Swine flu cases rise in Chile, Peru, Argentina
The number of confirmed swine flu cases in South America rose by more than two dozen on Sunday, including new cases outside the Chilean capital, where most of the country's previous detections were made.world Updated: May 25, 2009 08:45 IST
The number of confirmed swine flu cases in South America rose by more than two dozen on Sunday, including new cases outside the Chilean capital, where most of the country's previous detections were made.
While Mexico has been the epicenter of the swine flu outbreak, health authorities expect the number of swine flu cases to rise in the southern hemisphere over the next months as the region heads into its winter season.
The number of cases in South America remain small compared to Mexico, where the health ministry has reported 80 deaths linked to swine flu and more than 4,000 confirmed infections from the virus.
But the flu's spread in South America is being watched closely by health experts who warn that the virus could fade during the northern hemisphere's summer but reconstitute itself as a more virulent strain during winter that could kill in far greater numbers than the present epidemic.
Chile's Institute of Public Health has confirmed 19 new cases of A(H1N1) in the country to bring the total to 74, the highest number in South America, while Peru registered four new cases for a total of 25 and Argentina's case rose by three, to five total.
"Today there are 19 new cases confirmed" in Chile, the institute attached to the health department said in a report.
Among the new cases was a 13-year-old girl in Rancagua, a small city near Santiago, and a 41-year-old man in Puerto Montt, a city in the south more than 900 kilometers (550 miles) from the capital, who came in contact with a man who visited Central America and is also under observation.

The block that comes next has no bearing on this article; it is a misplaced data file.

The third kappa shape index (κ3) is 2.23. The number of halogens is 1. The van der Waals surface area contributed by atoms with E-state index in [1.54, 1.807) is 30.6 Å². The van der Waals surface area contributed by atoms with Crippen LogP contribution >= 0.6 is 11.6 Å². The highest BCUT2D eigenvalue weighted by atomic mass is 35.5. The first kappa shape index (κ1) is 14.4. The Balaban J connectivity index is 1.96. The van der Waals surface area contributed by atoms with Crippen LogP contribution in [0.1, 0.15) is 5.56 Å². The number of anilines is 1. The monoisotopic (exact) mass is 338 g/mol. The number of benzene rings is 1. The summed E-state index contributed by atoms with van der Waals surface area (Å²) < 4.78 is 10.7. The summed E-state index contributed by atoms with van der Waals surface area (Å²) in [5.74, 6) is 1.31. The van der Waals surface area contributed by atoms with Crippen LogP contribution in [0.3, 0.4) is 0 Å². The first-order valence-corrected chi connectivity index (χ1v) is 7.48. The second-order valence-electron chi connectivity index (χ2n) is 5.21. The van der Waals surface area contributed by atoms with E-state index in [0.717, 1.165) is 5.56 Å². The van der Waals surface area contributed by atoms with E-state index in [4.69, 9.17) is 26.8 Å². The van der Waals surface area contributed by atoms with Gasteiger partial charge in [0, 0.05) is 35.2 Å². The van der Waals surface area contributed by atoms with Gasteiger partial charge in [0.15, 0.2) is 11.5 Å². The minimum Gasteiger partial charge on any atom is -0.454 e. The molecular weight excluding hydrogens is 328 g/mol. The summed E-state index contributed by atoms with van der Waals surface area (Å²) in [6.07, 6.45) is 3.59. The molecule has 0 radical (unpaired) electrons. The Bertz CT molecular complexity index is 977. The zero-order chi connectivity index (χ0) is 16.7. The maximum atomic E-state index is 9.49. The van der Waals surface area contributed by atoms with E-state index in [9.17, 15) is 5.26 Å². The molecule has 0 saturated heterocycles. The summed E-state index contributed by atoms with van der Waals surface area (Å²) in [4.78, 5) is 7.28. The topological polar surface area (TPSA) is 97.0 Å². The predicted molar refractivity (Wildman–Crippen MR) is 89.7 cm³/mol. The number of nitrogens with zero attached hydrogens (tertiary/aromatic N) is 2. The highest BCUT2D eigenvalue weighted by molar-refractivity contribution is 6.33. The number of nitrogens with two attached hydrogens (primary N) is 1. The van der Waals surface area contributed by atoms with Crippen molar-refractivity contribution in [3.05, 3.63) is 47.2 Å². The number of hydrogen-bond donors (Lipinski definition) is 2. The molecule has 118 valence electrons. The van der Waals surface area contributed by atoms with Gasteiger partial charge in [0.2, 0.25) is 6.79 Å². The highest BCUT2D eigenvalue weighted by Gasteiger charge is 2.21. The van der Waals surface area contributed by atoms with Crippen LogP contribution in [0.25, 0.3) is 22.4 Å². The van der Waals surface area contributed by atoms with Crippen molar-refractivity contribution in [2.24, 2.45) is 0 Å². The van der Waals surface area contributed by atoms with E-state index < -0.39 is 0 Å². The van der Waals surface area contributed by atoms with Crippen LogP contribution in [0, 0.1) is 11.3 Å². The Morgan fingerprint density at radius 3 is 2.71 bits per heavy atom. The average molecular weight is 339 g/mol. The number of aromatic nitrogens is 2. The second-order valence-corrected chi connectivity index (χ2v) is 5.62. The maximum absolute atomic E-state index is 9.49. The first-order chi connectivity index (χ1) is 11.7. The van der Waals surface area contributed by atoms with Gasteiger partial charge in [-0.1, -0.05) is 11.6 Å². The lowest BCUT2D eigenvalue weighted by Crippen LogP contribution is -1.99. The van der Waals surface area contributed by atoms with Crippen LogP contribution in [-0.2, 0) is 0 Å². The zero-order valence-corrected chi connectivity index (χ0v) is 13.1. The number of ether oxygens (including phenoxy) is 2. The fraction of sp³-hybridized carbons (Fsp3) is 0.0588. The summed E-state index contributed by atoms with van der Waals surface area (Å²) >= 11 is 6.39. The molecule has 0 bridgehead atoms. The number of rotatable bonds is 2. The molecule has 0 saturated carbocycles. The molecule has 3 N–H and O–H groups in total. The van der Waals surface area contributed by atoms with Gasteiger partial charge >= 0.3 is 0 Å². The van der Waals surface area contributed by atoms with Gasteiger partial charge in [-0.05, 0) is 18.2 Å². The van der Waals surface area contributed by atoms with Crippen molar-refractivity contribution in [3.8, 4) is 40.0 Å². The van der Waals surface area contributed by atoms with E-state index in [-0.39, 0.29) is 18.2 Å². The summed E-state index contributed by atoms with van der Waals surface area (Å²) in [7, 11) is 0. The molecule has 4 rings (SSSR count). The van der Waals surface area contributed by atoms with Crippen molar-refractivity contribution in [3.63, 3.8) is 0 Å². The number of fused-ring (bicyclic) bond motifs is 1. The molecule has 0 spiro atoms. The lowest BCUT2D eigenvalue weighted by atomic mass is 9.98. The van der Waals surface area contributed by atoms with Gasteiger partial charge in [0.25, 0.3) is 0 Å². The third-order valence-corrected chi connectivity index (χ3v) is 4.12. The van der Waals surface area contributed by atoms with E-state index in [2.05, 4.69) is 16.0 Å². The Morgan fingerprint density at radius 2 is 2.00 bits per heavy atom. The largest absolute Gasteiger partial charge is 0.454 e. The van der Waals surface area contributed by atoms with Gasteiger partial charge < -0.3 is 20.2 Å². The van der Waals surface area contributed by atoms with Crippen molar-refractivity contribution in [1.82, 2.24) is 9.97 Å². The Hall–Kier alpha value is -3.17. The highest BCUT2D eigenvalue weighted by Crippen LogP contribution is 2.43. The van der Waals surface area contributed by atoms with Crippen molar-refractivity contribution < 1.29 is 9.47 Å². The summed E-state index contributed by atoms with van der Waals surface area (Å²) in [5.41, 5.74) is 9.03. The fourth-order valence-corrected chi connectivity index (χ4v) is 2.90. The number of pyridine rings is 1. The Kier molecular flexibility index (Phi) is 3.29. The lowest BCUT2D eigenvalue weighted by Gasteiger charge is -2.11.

Some of the newly diagnosed had been passengers on a May 16 flight to Chile from the Dominican Republican via Panama, on which Chile's first two swine flu cases were recorded.
Most Chileans stricken with the virus were experiencing only mild flu-like symptoms and were expected to recover. There have been no deaths reported in South America.
In neighboring Peru, the health ministry said that among the new cases was a 13-year-old student who contracted the virus from an infected friend who had travelled to the Dominican Republic, and an eight-year-old girl in Arequipa who had come in contact with an infected resident of the southern city.
A 15-year-old Peruvian student who had travelled to Argentina also came down with swine flu, authorities said.
"All of those infected are under medical supervision, home isolation, and are receiving antiviral treatment and are recovering well," a statement from the health ministry said.
In Argentina, Health Minister Graciela Ocana said two of the three new cases were in people returning on flights on Friday from the United States.
The total number of A(H1N1) flu cases has surpassed 12,000 worldwide, with 87 deaths, including a woman in New York who died over the weekend, health officials there said.